Hänsel und Gretel
1703 Heights Blvd.
After one of Opera in the Heights's performances of Rigoletto in October, one of the audience members came up to Enrique Carreón-Robledo, the company's Mexican-born artistic director. The man announced that he’d probably skip the company's next production, Engelbert Humperdinck's Hänsel und Gretel. “I’m a serious opera fan,” he informed the maestro. Carreón-Robledo tried to explain that although Humperdinck’s opera may have been written as a “Märch-enoper,” or fairy tale opera, it wasn’t just for children. In fact, it’s considered one of the masterpieces of 19th-century German Romantic opera.
“I understand that principle, but you have to give it a try, because there are points in the opera that are just magical,” Carreón-Robledo told me. “Yes, it will make you laugh as hard as you’ve ever laughed, but it will also make you cry, believe it or not.”
Carreón-Robledo has always loved German Romanticism—think Wagner, Richard Strauss, and Johann Strauss. The problem is that those composers' works are typically characterized by an almost megalomanical maximalism, featuring jumbo-size orchestras, large casts, and ambitious staging that puts most of them out of reach for regional opera companies like OH.
Carreón-Robledo knew that the only canonical Romantic opera the company might conceivably be able to mount was Hänsel und Gretel, which premiered in Weimar, Germany in 1893 under the baton of Richard Strauss himself. But the maestro also knew that doing so would require the right director, a director capable of bringing the fantastical opera to life on the cramped stage of Lambert Hall, the OH’s home on Heights Blvd. He finally found that director in Mary Birnbaum, a Julliard professor and well-respected figure in the opera world, who was willing to design a production to meet OH’s strict requirements. Next, he needed an orchestration of the score for the company’s 24-member orchestra. Humperdinck originally scored the opera for anywhere from 75 to 90 musicians, including a massive string section.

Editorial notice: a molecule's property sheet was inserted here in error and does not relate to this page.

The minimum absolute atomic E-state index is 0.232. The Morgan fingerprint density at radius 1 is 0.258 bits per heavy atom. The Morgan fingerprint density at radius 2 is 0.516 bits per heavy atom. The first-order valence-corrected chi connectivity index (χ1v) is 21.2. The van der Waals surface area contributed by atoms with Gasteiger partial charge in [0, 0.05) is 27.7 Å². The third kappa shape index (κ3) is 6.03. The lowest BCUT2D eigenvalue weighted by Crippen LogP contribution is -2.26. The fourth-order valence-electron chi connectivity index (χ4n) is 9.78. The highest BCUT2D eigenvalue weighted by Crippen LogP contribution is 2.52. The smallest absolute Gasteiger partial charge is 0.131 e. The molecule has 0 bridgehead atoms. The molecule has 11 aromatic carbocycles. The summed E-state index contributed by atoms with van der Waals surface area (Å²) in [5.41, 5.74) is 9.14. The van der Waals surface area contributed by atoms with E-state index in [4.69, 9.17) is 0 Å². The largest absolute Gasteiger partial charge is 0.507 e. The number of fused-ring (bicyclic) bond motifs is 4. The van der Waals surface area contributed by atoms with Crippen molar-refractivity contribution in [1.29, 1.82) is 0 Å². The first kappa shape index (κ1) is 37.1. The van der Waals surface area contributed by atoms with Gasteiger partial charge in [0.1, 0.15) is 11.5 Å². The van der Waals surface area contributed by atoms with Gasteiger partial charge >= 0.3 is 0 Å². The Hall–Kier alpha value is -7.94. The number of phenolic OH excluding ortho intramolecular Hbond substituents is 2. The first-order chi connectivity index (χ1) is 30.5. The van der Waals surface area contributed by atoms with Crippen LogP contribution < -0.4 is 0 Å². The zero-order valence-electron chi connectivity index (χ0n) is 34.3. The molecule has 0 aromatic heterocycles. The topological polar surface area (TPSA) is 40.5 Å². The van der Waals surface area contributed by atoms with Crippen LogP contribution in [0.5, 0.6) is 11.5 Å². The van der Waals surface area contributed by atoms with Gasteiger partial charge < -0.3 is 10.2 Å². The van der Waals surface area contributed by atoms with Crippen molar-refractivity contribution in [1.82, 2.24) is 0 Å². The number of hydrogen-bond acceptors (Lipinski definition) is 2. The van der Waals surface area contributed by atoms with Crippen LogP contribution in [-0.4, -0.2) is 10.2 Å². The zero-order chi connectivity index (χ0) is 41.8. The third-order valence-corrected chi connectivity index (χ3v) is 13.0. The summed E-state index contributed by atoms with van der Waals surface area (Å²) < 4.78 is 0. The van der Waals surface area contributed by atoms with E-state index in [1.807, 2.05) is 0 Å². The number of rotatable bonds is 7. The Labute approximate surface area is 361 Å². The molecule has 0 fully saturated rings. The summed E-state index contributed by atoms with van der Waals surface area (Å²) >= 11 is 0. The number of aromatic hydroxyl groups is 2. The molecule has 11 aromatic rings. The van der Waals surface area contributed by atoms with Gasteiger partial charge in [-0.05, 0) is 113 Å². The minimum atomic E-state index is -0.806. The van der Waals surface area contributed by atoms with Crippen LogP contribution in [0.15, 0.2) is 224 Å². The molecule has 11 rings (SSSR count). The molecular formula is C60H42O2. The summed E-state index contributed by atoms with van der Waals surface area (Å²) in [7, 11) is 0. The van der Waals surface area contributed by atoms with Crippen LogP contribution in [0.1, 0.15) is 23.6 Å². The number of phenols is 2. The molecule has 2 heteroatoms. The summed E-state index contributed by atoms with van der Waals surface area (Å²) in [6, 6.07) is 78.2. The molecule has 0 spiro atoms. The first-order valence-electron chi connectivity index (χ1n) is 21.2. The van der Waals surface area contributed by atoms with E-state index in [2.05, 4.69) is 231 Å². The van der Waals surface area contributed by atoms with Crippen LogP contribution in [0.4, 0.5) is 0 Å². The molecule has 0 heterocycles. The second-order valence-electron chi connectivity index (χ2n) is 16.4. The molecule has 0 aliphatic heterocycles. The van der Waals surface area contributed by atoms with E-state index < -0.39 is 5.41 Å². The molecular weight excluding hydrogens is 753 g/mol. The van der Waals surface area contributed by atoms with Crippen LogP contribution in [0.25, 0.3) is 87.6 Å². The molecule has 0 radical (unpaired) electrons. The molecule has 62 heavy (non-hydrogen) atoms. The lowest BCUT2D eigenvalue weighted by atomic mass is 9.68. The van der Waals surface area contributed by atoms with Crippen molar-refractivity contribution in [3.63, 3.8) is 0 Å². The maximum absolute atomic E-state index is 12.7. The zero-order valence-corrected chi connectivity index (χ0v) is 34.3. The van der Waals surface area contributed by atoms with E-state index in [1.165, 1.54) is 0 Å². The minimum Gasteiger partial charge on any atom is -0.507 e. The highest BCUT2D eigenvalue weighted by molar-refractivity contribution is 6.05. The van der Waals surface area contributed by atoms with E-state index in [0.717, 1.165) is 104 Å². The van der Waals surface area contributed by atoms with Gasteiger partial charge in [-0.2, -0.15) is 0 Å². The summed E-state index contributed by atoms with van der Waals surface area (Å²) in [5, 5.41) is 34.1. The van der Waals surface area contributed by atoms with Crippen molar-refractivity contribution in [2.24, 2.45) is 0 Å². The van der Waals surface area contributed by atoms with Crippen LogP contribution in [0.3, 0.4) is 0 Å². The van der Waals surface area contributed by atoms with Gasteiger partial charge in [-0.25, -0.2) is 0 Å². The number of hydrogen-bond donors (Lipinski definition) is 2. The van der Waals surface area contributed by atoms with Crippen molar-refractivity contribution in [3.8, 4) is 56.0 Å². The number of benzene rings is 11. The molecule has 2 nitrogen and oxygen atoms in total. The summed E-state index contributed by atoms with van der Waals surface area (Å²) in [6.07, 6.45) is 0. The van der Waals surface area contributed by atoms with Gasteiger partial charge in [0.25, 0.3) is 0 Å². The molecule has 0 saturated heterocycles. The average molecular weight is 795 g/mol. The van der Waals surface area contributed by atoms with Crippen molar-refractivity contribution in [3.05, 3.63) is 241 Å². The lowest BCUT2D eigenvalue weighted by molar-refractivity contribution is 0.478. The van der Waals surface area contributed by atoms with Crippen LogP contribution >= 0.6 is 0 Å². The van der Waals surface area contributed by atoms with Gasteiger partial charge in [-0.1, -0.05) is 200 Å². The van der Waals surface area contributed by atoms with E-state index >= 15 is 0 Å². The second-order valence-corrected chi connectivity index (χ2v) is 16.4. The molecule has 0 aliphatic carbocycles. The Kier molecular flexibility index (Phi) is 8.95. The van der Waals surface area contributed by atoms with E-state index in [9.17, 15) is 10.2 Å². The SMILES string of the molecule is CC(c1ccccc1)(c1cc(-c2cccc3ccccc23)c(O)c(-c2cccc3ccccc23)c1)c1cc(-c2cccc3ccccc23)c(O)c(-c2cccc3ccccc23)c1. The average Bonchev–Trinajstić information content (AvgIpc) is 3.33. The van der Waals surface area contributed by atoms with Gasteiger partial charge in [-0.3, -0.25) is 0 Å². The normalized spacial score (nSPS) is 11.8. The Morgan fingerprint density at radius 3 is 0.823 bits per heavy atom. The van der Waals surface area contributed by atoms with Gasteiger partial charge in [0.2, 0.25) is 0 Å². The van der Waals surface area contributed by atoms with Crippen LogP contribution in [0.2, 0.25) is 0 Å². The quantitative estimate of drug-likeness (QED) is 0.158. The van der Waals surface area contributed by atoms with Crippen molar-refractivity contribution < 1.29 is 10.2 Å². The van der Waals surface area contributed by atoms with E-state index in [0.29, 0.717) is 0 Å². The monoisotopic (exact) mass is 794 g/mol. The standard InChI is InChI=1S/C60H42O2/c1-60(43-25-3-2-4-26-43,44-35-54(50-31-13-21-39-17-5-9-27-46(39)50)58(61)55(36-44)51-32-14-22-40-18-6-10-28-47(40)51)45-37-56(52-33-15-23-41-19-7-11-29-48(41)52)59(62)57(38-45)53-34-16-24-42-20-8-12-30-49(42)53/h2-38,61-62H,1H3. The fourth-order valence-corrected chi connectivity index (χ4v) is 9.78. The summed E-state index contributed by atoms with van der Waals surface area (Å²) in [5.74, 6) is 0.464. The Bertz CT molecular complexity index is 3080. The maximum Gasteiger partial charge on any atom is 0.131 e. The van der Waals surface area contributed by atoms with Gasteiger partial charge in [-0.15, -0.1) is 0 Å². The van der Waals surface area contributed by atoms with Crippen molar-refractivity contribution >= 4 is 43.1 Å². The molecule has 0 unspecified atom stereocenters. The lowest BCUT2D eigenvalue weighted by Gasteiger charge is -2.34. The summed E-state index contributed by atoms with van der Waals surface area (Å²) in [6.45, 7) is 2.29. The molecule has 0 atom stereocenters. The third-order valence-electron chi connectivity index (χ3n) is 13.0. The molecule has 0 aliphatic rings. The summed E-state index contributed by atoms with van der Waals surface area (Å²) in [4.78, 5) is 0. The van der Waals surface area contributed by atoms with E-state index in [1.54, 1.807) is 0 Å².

“This is a very ambitious score,” he said. “It was written at the end of the 19th century, when Romanticism was at its pinnacle, so any composer putting out a new piece wanted to use all the orchestral resources, all the colors, everything the tradition had developed. So it was a big challenge to adjust it to a smaller space and a smaller orchestra.” When Carreón-Robledo stumbled upon Derek Clark’s orchestration for the Scottish Opera, another small company, he couldn’t believe his luck—with a few tweaks, the score was perfect for OH.
The maestro’s luck continued with the cast. He was able to find enough talented singers to double-cast the three principal parts, Hänsel, Gretel, and the Witch. “I think as the company gets more of the good word spread around in the operatic field in the United Sates, the level of talent that wants to come and sing in the company gets higher and higher,” he said. To top everything off, he recruited the children's chorus from the HITS Theatre, located just a few blocks from Lambert Hall in the Heights.
After four exhausting weeks of rehearsal—the most demanding of any OH production Carreón-Robledo has overseen—the maestro said he couldn't wait to share the opera’s magic with Houston. “It touches an emotional fiber within the musical realm that you will not get when you perform Italian or French opera. It’s very special.”
When Carreón-Robledo first proposed the opera, many doubted that it was possible for a small company like OH to stage such a complex work. But he said he never doubted that they were up to it. “I really felt like we could adapt this opera to work with our resources,” he said. “And I feel that I’ll be proven right with our performance.”